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DWDM

Infinera Goes Underwater

After talking about submarine wins for a couple of quarters, Infinera Corp. (Nasdaq: INFN) has come out with an official submarine product.

It's called the Submarine Line Module (SLM), and it got announced today, along with a customer: Global Crossing (Nasdaq: GLBC). (See Infinera Dives Into Submarine Market.) It could be an important move for Infinera, given that submarine business is on the rise at a time when optical networking is still languishing.

Infinera's past two earnings calls have included mentions of two submarine-networking wins, although Infinera didn't name customers. At the time, CEO Jagdeep Singh told investors the wins involved an ultra-long-haul adaptation of the company's DTN DWDM system.

A submarine network does require better performance than a land-based network, because a carrier can't just add amplifier huts in the middle of the ocean. To that end, Infinera equipped the SLMs with Semiconductor Optical Amplifiers (SOAs).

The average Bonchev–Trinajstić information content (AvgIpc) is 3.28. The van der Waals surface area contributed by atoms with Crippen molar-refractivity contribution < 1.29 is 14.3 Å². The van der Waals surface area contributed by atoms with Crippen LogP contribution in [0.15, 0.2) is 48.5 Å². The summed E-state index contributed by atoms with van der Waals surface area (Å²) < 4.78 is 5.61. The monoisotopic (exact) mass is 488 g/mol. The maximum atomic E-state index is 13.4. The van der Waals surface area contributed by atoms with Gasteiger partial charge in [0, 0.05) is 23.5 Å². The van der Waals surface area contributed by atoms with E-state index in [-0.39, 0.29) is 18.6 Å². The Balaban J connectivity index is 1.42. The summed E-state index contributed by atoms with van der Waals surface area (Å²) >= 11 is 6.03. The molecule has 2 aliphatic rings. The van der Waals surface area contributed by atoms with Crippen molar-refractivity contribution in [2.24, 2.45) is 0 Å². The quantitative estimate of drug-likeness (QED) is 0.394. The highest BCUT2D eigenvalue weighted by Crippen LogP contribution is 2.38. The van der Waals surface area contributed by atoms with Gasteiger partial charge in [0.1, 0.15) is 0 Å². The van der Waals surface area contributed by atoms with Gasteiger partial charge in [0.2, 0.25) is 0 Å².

That Global Crossing is one of Infinera's first submarine customers is no big surprise; the carrier was an early Infinera believer, first deploying equipment in 2006. (See Global Crossing Picks Infinera.) Infinera says its gear is being used on Global Crossing's Mid-Atlantic Crossing and South American Crossing networks.

Submarine networking demand moves in notoriously slow cycles, but an "up" cycle appears to be in progress. Infinera's release quotes numbers from Ovum Ltd. saying that the overall optical networking industry is expected to decline 5.5 percent to $15.4 billion in 2009, while submarine network business should climb 23 percent to $1.06 billion.

— Craig Matsumoto, West Coast Editor, Light Reading

materialgirl 12/5/2012 | 3:57:07 PM
re: Infinera Goes Underwater

INFN is stuck in the 10Gbps world.  Does the slow cycle time of submarine cabling also apply to speeds?  If those cables are going down for 10 years you would think they would go for a more modern speed.

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